Saudi Defense Minister Prince Sultan bin Abdul Aziz and Prince Turki al-Faisal, formerly head of Saudi Arabia's intelligence agency, have been sued by hundreds of relatives of the victims. They allege the two knowingly contributed money and support to al-Qaida through Islamic charitable organizations.
The $1 trillion lawsuit says members of the Saudi royal family paid protection money to Osama bin Laden's group to keep it from carrying out terror attacks in Saudi Arabia.
A federal judge is expected to rule soon, perhaps next week, on whether the men are immune from the civil suits.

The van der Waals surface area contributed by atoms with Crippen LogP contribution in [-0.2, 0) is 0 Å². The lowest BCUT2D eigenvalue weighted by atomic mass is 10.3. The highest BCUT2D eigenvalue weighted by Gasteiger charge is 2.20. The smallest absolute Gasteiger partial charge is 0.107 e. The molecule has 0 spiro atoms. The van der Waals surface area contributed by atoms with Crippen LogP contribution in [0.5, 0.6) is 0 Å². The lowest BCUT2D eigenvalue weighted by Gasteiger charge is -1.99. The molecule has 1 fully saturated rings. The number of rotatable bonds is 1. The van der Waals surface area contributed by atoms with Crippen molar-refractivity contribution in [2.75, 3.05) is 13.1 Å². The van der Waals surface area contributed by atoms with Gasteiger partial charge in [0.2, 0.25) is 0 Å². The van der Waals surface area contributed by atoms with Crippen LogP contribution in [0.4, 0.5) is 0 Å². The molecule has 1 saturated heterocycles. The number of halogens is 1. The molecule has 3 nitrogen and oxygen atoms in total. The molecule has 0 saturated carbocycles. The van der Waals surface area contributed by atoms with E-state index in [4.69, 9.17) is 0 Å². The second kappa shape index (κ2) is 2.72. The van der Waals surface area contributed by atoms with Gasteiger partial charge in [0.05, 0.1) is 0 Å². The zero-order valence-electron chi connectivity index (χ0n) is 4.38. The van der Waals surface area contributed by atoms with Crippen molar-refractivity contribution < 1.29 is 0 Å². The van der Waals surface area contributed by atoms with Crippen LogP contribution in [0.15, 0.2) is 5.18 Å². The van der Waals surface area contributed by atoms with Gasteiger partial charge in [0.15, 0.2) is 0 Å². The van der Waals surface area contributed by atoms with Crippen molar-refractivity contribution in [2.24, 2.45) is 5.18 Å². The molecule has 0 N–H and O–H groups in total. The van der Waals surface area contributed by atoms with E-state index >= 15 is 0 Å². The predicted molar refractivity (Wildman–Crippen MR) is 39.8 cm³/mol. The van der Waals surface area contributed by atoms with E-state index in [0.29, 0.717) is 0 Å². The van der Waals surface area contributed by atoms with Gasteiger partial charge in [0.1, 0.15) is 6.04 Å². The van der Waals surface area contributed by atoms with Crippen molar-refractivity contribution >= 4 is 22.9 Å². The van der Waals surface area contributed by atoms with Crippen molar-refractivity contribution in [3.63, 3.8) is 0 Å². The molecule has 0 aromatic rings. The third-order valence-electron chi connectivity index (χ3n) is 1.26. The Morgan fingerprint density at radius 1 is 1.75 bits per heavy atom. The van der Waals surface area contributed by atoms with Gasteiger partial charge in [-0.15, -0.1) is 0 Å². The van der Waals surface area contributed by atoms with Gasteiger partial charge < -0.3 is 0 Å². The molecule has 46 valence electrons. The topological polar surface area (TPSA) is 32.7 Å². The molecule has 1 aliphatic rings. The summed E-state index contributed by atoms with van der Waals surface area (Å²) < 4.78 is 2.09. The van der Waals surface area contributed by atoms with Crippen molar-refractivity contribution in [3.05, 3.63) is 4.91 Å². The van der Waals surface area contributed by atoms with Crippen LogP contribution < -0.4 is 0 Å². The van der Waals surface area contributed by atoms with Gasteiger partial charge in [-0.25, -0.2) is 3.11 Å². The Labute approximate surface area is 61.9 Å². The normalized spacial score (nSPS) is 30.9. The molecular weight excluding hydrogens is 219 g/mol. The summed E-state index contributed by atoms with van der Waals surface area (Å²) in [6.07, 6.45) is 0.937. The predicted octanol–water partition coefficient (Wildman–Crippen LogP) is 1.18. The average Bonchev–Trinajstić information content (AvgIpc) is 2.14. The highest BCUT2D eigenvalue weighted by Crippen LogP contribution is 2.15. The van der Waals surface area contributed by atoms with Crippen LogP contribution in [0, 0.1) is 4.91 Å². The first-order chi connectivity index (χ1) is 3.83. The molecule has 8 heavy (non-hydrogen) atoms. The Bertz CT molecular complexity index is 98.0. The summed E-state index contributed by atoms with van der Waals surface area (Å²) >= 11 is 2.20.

At issue is whether U.S. courts have jurisdiction over the two princes in light of the Foreign Service Immunity Act.
Bill Jeffriss, representing Prince Sultan, said the contributions made to Islamic charities that may have funneled money to bin Laden amount to "an exercise by a foreign official of discretion to decide which international Islamic charity and what relief operations by Islamic organizations the country's going to support."
"It's a core government function and not something a public official can be hauled into court for," Jeffriss said.
Couple mistakenly served bag of cash at McDonald's drive-thru
Benedict Cumberbatch's dramatic reading of R. Kelly lyrics is just what you need